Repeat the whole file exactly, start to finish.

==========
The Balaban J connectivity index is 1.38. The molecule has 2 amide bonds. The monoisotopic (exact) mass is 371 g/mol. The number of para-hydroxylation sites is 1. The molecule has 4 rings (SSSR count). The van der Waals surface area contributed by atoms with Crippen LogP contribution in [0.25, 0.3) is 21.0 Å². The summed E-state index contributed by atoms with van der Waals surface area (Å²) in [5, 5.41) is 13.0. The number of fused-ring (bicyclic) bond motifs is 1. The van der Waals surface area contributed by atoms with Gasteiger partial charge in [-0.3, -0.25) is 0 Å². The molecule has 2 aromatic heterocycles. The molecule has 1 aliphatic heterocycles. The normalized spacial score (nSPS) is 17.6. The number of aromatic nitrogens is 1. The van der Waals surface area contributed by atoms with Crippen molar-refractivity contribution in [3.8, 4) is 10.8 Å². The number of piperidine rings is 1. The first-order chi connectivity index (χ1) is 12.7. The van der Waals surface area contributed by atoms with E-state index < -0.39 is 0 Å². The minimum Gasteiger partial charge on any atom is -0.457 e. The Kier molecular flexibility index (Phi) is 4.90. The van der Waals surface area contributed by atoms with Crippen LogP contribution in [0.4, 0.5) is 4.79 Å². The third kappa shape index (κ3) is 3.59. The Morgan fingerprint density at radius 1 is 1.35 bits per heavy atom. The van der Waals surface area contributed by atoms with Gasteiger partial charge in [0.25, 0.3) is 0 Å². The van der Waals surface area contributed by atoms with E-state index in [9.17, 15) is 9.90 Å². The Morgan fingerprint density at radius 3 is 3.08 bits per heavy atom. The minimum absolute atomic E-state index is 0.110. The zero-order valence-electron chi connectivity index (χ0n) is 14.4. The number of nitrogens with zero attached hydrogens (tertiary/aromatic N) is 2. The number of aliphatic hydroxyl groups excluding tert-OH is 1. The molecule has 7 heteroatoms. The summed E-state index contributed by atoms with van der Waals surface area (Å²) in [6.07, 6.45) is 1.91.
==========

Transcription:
The Balaban J connectivity index is 1.38. The molecule has 2 amide bonds. The monoisotopic (exact) mass is 371 g/mol. The number of para-hydroxylation sites is 1. The molecule has 4 rings (SSSR count). The van der Waals surface area contributed by atoms with Crippen LogP contribution in [0.25, 0.3) is 21.0 Å². The summed E-state index contributed by atoms with van der Waals surface area (Å²) in [5, 5.41) is 13.0. The number of fused-ring (bicyclic) bond motifs is 1. The van der Waals surface area contributed by atoms with Gasteiger partial charge in [-0.3, -0.25) is 0 Å². The molecule has 2 aromatic heterocycles. The molecule has 1 aliphatic heterocycles. The normalized spacial score (nSPS) is 17.6. The number of aromatic nitrogens is 1. The van der Waals surface area contributed by atoms with Crippen molar-refractivity contribution in [3.8, 4) is 10.8 Å². The number of piperidine rings is 1. The first-order chi connectivity index (χ1) is 12.7. The van der Waals surface area contributed by atoms with E-state index < -0.39 is 0 Å². The minimum Gasteiger partial charge on any atom is -0.457 e. The Kier molecular flexibility index (Phi) is 4.90. The van der Waals surface area contributed by atoms with Crippen LogP contribution in [0.4, 0.5) is 4.79 Å². The third kappa shape index (κ3) is 3.59. The Morgan fingerprint density at radius 1 is 1.35 bits per heavy atom. The van der Waals surface area contributed by atoms with Gasteiger partial charge in [0.25, 0.3) is 0 Å². The van der Waals surface area contributed by atoms with E-state index in [9.17, 15) is 9.90 Å². The Morgan fingerprint density at radius 3 is 3.08 bits per heavy atom. The minimum absolute atomic E-state index is 0.110. The zero-order valence-electron chi connectivity index (χ0n) is 14.4. The number of nitrogens with zero attached hydrogens (tertiary/aromatic N) is 2. The number of aliphatic hydroxyl groups excluding tert-OH is 1. The molecule has 7 heteroatoms. The summed E-state index contributed by atoms with van der Waals surface area (Å²) in [6.07, 6.45) is 1.91.